تعامل وظیفه در افراد جوان مبتلا به اختلالات طیف اوتیسم با عملکرد بالا: اثرات تعمیم آموزش مهارتهای رفتاری
|کد مقاله||سال انتشار||مقاله انگلیسی||ترجمه فارسی||تعداد کلمات|
|31503||2012||12 صفحه PDF||سفارش دهید||محاسبه نشده|
Publisher : Elsevier - Science Direct (الزویر - ساینس دایرکت)
Journal : Research in Autism Spectrum Disorders, Volume 6, Issue 4, October–December 2012, Pages 1377–1388
This study evaluated the effectiveness of a behavioral skills training package on task engagement in six young adults with high-functioning ASD who worked in a regular job-training setting. Experimental sessions were implemented in a small-group training format in a therapy room using unknown tasks. Data were collected on participant's off-task behavior and questions for help as well as on staff's behavior in the regular setting during regular job tasks (i.e., generalization). Intervention consisted of discrimination training, self-management strategies, behavioral practice, corrective feedback, and reinforcement. Following intervention, a significant decrease was found in percentage off-task behavior in the regular setting while performing regular job tasks. No changes were found in questions for help by participants or in behavior of staff. Effects were maintained at 6-week follow-up and at 6-month follow-up outcomes were still beneath baseline levels. Findings are discussed in relation to future research.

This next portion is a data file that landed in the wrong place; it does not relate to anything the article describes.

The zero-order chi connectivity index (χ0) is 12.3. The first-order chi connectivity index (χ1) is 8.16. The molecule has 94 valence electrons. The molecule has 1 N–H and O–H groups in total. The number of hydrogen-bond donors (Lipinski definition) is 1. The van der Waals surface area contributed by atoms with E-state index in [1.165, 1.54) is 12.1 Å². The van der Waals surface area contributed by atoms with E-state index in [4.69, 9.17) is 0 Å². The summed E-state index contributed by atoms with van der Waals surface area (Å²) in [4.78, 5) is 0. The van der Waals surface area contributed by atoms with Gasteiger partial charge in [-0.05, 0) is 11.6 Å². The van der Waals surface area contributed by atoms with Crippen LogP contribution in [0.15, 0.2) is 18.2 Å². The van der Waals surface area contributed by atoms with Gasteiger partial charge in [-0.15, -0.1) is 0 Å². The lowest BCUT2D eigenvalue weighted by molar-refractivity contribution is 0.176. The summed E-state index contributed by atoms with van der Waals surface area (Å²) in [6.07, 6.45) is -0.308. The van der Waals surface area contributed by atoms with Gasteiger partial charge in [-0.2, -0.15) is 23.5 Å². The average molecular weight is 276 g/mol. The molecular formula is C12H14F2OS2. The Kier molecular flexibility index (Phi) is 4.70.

An important target in improving adaptive functioning in persons with autism spectrum disorders (ASD) is task engagement. Task engagement can be regarded as a pivotal response and is considered relevant in programming integration (e.g., Callahan and Rademacher, 1999, Pelios et al., 2003 and Ruble and Robson, 2007). Problems with task engagement in persons with ASD (with and without intellectual disability-ID) have been found in performing tasks across several domains. For example, in performing daily living tasks, play-, and leisure activities (e.g., Hume and Odom, 2007, MacDuff et al., 1993, Machalicek et al., 2009 and Pierce and Schreibman, 1994), and in performing academic tasks (e.g., Bouxsein et al., 2008, Bryan and Gast, 2000, Coyle and Cole, 2004, Pelios et al., 2003, Ulke-Kurkcuoglu and Kircaali-Iftar, 2010 and Watanabee and Sturmey, 2003), and employment tasks (e.g., Hume and Odom, 2007 and Shields-Wolfe and Gallagher, 1992). Problems may manifest in various task-related behaviors such as, not using or not attending to task materials, using task materials in ways other than that for which they were designed, or engaging in inappropriate, not task-related, activities such as stereotypic behavior. Several factors may contribute to problems with task engagement in persons with ASD such as problems with self-regulation, maintaining attention, and/or problem solving (e.g., Ruble & Scott, 2002). Also, motivational challenges (e.g., Ulke-Kurkcuoglu and Kircaali-Iftar, 2010 and Watanabee and Sturmey, 2003), problems in processing auditory information (e.g., Bryan and Gast, 2000 and Massey and Wheeler, 2000), and problems in attending, initiating and generalizing skills (Carnahan, Hume, Clarke, & Borders, 2009) are considered contributing factors. Task engagement has predominantly been targeted for intervention in studies with children with ASD in which self-management strategies (e.g., Callahan and Rademacher, 1999, Coyle and Cole, 2004 and Pierce and Schreibman, 1994), choice making opportunities (Ulke-Kurkcuoglu & Kircaali-Iftar, 2010), visual activity schedules (e.g., Bryan and Gast, 2000 and Massey and Wheeler, 2000), and visual work systems (Hume & Odom, 2007) were effective in improving task engagement. In most studies, strategies were part of a treatment package including prompt fading and/or reinforcement procedures. Several studies reported that effects generalized over time (e.g., Coyle and Cole, 2004 and Hume and Odom, 2007), across activities (e.g., Bryan & Gast, 2000), and/or settings (e.g., Pierce & Schreibman, 1994). For example, Pelios et al. (2003) examined the effectiveness of a treatment package consisting of an activity schedule, fading of instructional prompts and instructor's presence, delaying reinforcement, and response cost on task engagement in three children (age range: 5–9 years) with autism and severe language deficits performing familiar activities (i.e., academic and leisure activities) in an experimental setting. The treatment package resulted in substantial increases in on-task responding for all participants using activity schedules with a supervisor only occasionally present. Results generalized across novel material, across a novel (experimental) setting, and over time. Only a small number of studies have been conducted on task engagement in young adults with ASD. Interventions consisted of delivering choice making opportunities in ordering academic tasks in an activity schedule (Watanabee & Sturmey, 2003), teaching accurate use of an individual work system in performing employment tasks (Hume & Odom, 2007), and delivering specific task instructions (i.e., on task goal and on time frame) on academic tasks (Bouxsein et al., 2008). In these studies, one to three young adults with ASD participated of whom one was diagnosed with Asperger syndrome (Bouxsein et al.). Most studies were conducted in the natural (i.e., academic or employment) setting and familiar tasks were used. Regarding generalization, maintenance of results was reported in only one study (i.e., Watanabee & Sturmey) while generalization across settings and/or tasks was not measured. Many adults with ASD rely on support from parents and service agencies in transitioning across the lifespan (e.g., Howlin, Goode, Hutton, & Rutter, 2004). To achieve successful employment, demands for vocational services and supported employment increase substantially (e.g., Hillier et al., 2007, Lawer et al., 2009, Migliore et al., 2012 and Taylor and Seltzer, 2011). Research on work skills training for persons with autism is limited (Hendricks, 2010, Matson et al., 2012 and Palmen et al., 2012). As task engagement is considered a highly relevant work skill for integration in vocational settings (e.g., Hume & Odom, 2007), further research is needed on this subject. The above studies on task engagement in young adults with ASD had limitations in that no data were collected on generalization across settings and/or tasks. Due to generalization problems in persons with ASD, job skills training seems to be considered most beneficial when it is provided in the natural job-setting using regular tasks (see e.g., Hendricks, 2010 and Lattimore et al., 2006). However, when using an experimental (simulated) setting, explicit programming of generalization is necessary to establish generalization (Koegel et al., 1995 and Stokes and Osnes, 1989). In the simulation training by Lattimore et al., common stimuli (i.e., same trainer, same task materials and same procedure [i.e., graduated guidance]) were used in enhancing generalization in four supported workers with ASD and ID (age: 29–32 years). The job-site training supplemented with the simulation training resulted in a more rapid job skill acquisition than did the job-site training alone. Simulation-based training has also been effective in improving adaptive skills in the natural setting in young adults with high-functioning ASD. For example, Palmen, Didden, and Arts (2008) found that the use of silence prompts during tutorial conversations supplemented with behavioral skills training in a simulated setting resulted in a statistically significant higher level of question asking during regular tutorial conversations than the use of silence prompts alone in nine young adults with high-functioning ASD. The use of a self-management-strategy, visual cues, and multiple stimulus and response exemplars may have contributed to the generalization effects. Given the importance of generalizing task engagement across a diversity of job tasks, the present study evaluated the effectiveness of a behavioral skills training package, implemented in a therapy room with unknown tasks, on task engagement in a regular job-training setting with regular job tasks (i.e., generalization setting) in six young adults with high-functioning ASD. As the occurrence of task engagement may be influenced by supervisor's presence, response prompting, and/or reinforcement contingencies (e.g., Pelios et al., 2003), data were collected on presence of staff and on staff's response prompting-, and reinforcing behavior toward the participant in the generalization setting to explore alternative explanations for improvement in task engagement by participants. Next to data collection by behavioral observations, data on off-task behavior were also collected by staff reports following each observation session to compare staff's opinion on the intervention with data of observation. Furthermore, a small group-training format was used as it gives the opportunity to involve more participants next to other benefits in terms of costs and learning opportunities. Finally, long-term follow-up data (i.e., 6 months following intervention) were collected as collection of maintenance data was limited in previous studies.